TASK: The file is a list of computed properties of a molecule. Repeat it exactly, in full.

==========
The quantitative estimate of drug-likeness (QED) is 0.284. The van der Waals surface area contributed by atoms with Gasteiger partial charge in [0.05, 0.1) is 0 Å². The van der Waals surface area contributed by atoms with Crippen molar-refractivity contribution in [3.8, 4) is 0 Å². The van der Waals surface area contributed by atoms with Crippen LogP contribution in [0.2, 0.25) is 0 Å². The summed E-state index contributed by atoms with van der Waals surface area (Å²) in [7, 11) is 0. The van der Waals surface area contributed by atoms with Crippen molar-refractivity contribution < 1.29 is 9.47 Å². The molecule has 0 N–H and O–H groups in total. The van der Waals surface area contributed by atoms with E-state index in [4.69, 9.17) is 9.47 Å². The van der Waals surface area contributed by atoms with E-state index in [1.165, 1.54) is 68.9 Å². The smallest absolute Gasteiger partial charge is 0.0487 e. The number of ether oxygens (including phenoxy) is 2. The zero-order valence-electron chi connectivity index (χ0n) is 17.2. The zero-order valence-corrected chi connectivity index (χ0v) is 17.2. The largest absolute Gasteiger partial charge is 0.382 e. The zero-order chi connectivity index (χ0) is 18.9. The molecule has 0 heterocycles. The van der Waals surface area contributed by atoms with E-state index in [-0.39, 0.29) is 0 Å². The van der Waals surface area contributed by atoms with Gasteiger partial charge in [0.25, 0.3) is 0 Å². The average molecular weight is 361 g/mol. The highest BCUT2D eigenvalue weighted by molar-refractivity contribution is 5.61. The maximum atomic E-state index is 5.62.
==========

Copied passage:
The quantitative estimate of drug-likeness (QED) is 0.284. The van der Waals surface area contributed by atoms with Gasteiger partial charge in [0.05, 0.1) is 0 Å². The van der Waals surface area contributed by atoms with Crippen molar-refractivity contribution in [3.8, 4) is 0 Å². The van der Waals surface area contributed by atoms with Crippen LogP contribution in [0.2, 0.25) is 0 Å². The summed E-state index contributed by atoms with van der Waals surface area (Å²) in [7, 11) is 0. The van der Waals surface area contributed by atoms with Crippen molar-refractivity contribution < 1.29 is 9.47 Å². The molecule has 0 N–H and O–H groups in total. The van der Waals surface area contributed by atoms with E-state index in [4.69, 9.17) is 9.47 Å². The van der Waals surface area contributed by atoms with E-state index in [1.165, 1.54) is 68.9 Å². The smallest absolute Gasteiger partial charge is 0.0487 e. The number of ether oxygens (including phenoxy) is 2. The zero-order valence-electron chi connectivity index (χ0n) is 17.2. The zero-order valence-corrected chi connectivity index (χ0v) is 17.2. The largest absolute Gasteiger partial charge is 0.382 e. The zero-order chi connectivity index (χ0) is 18.9. The molecule has 0 heterocycles. The van der Waals surface area contributed by atoms with E-state index in [-0.39, 0.29) is 0 Å². The van der Waals surface area contributed by atoms with Gasteiger partial charge in [0.25, 0.3) is 0 Å². The average molecular weight is 361 g/mol. The highest BCUT2D eigenvalue weighted by molar-refractivity contribution is 5.61. The maximum atomic E-state index is 5.62.